Cultural Construction of Jakarta

How Cities Mean: The Cultural Construction of Jakarta

Table of Contents

Acknowledgments

Preface

Chapter 1: Jakarta and the Cultural Construction of the 21st Century

Chapter 2: Three Ways That Cities Mean: Infrastructure, Political Economy, Culture

Chapter 3: Suharto And the Cultural Construction Of New Order Jakarta [incorporate into chapter 2?]

Chapter 4: The Return of Dutch Planning

Chapter 5: New Landscapes of Automobility

Chapter 6: Design and Marketing an Imagined West

Chapter 7: Hybrid Cultural Formations and the Persistence Of Everyday Life

Chapter 8: The Social Function of Land

Chapter 9: Cultural Means of Power [was “Development” as the Ultimate Social Good]

Chapter 10: The New Spaces of Social Dualism

Chapter 11: Negotiating Jakarta’s Cultural Reconstruction

End Notes

Bibliography

Image Credits

Index

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Robert Cowherd, “Cultural Construction of Jakarta: Planning, Design and Development of Jabotabek in the late New Order, 1970-1998” (PhD Dissertation, MIT, 2002).

Abstract. Jakarta’s physical restructuring during the 1980s and 1990s was largely the result of choices made by a small circle of business and political elite surrounding President Suharto (1966-1998) in emulation of North American urban form. The insights of urban regime theory are useful in moderating any lingering economic determinism common in political economy and globalization approaches but fail to account for the successes of Suharto’s growth coalition. With media controls setting the terms of reference for public discourse, Suharto’s “New Order” regime deployed a rhetoric of “development,” functioning as the overarching paradigm to coordinate individual and collective values, priorities, and assumptions while reinforcing both fears of violent repression and aspirations for the trappings of modernization.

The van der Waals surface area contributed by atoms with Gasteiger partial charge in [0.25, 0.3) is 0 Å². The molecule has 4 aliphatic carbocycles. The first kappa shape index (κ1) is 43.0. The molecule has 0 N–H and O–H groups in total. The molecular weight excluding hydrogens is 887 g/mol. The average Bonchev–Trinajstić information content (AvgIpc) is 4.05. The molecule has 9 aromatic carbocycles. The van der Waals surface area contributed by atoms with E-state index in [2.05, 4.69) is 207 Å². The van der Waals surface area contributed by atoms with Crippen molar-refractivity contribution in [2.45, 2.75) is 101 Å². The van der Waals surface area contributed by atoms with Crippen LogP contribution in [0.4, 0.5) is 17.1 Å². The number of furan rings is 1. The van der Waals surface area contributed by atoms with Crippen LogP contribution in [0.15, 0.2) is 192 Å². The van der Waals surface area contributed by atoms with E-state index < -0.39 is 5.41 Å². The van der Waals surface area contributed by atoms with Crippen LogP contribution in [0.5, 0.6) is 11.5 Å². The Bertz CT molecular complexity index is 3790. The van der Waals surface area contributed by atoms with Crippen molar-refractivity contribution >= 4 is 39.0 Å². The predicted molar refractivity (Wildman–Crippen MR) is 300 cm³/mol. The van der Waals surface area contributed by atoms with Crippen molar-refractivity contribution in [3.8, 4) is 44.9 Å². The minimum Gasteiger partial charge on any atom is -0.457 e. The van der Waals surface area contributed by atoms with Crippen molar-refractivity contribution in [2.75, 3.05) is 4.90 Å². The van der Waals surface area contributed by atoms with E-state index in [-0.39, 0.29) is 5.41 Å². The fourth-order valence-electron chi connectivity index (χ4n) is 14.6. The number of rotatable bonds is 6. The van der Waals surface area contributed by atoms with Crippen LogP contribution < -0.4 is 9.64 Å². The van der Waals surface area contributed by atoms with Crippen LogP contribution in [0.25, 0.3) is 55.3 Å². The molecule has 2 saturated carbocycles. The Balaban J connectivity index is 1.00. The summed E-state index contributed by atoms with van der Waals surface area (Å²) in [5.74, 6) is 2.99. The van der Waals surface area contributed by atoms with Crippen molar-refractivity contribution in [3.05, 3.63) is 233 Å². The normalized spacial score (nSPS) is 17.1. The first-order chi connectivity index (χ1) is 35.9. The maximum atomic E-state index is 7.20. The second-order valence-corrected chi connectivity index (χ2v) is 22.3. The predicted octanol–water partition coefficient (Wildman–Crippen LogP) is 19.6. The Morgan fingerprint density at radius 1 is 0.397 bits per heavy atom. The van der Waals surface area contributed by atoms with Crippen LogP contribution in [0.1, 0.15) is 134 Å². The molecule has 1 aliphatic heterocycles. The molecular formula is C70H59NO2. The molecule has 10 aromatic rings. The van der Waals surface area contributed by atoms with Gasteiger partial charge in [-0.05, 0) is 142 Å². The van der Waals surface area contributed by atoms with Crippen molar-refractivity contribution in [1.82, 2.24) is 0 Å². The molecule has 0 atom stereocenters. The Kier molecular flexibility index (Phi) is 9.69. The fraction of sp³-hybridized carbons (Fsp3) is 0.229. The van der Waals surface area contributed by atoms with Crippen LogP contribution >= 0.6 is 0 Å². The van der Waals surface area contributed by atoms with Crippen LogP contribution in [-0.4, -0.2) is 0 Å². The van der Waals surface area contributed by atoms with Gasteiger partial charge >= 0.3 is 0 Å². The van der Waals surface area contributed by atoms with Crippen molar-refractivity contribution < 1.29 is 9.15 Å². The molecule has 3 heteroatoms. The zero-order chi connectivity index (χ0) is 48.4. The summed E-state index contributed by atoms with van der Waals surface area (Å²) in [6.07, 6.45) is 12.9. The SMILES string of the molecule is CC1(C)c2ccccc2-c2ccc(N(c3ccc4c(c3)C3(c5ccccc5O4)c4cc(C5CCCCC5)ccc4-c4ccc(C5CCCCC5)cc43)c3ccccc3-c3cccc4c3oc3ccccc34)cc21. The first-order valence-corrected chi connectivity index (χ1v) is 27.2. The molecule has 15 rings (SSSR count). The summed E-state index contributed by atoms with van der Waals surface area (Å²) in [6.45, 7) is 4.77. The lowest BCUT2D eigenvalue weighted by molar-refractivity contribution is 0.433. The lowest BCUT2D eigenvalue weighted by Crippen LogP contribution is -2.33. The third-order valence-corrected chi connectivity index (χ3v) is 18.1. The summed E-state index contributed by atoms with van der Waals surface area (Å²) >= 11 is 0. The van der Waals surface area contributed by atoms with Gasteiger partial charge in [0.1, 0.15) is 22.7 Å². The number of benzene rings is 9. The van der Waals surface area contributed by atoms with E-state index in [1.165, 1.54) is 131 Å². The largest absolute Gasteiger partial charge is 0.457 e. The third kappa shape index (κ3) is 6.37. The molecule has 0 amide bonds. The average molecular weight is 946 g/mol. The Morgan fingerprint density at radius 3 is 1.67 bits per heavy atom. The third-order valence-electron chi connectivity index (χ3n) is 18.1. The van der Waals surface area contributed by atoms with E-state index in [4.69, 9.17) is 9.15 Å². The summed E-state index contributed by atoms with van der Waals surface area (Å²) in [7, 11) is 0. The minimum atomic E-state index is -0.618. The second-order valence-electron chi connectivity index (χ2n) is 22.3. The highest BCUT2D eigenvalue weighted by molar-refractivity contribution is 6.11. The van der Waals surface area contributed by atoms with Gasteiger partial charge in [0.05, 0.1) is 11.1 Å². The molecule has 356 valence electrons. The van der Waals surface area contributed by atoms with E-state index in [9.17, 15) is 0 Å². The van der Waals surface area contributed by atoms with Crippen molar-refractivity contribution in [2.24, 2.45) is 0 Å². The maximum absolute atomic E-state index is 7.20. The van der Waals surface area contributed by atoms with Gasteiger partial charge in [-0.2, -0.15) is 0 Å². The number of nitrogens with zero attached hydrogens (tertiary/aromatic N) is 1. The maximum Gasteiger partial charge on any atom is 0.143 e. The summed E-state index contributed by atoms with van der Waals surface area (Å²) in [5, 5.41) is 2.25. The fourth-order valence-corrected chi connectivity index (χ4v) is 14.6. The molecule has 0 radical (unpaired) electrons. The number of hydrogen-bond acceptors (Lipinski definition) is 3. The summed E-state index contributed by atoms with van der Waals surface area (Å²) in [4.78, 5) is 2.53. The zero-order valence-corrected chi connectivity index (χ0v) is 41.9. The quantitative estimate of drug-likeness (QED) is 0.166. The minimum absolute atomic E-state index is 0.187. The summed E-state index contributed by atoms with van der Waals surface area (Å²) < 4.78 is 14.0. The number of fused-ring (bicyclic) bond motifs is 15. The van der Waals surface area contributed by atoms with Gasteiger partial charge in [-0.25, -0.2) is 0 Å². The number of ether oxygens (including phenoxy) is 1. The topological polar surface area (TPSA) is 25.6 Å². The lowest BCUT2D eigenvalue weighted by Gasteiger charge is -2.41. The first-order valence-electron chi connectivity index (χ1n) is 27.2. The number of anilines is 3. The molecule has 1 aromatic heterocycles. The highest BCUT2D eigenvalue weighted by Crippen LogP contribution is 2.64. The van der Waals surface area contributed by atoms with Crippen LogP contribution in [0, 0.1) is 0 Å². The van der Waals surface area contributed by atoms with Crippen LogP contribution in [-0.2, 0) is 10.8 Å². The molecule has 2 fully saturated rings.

Examination of specific historical processes reveals that, unlike their dominance in the West, economic forces operated within, and subordinate to, long-standing culturally-defined structures of power, as but one of a long history of syncretically adapted forms imported from foreign sources.
With culture defining the goals and means of the controlling elite, the restructuring of architecture, urban design, and planning of the Jakarta Metropolitan Area became, not just a reflection of the dominant culture, but one of the most significant instruments for achieving the desired social order. The imagery employed in the design and marketing of Jabotabek suburban real estate development played off interwoven projections of life imagined to exist in the developed West (based largely on American television and film), while the internal spaces of California-style houses reveal a hybrid formation reflecting persistent social relationships and everyday practices. Planning’s normative function to remediate and avoid infrastructure shortages and a growing environmental crisis was acquiesced in the pursuit of the New Order elite’s rent-seeking projects, ultimately responsible for the financial crisis of 1997 and 1998 that ended Suharto’s rule. The inescapable spatial divide driven between the enclaves of high amenity (entertainment kitchens, gated communities, private automobiles) and the left-over spaces beyond the walls of privilege (servants quarters, the kampung, the street) left a shrinking public realm increasingly abandoned to the multiple crises of failing infrastructures, poor housing, and environmental degradation.

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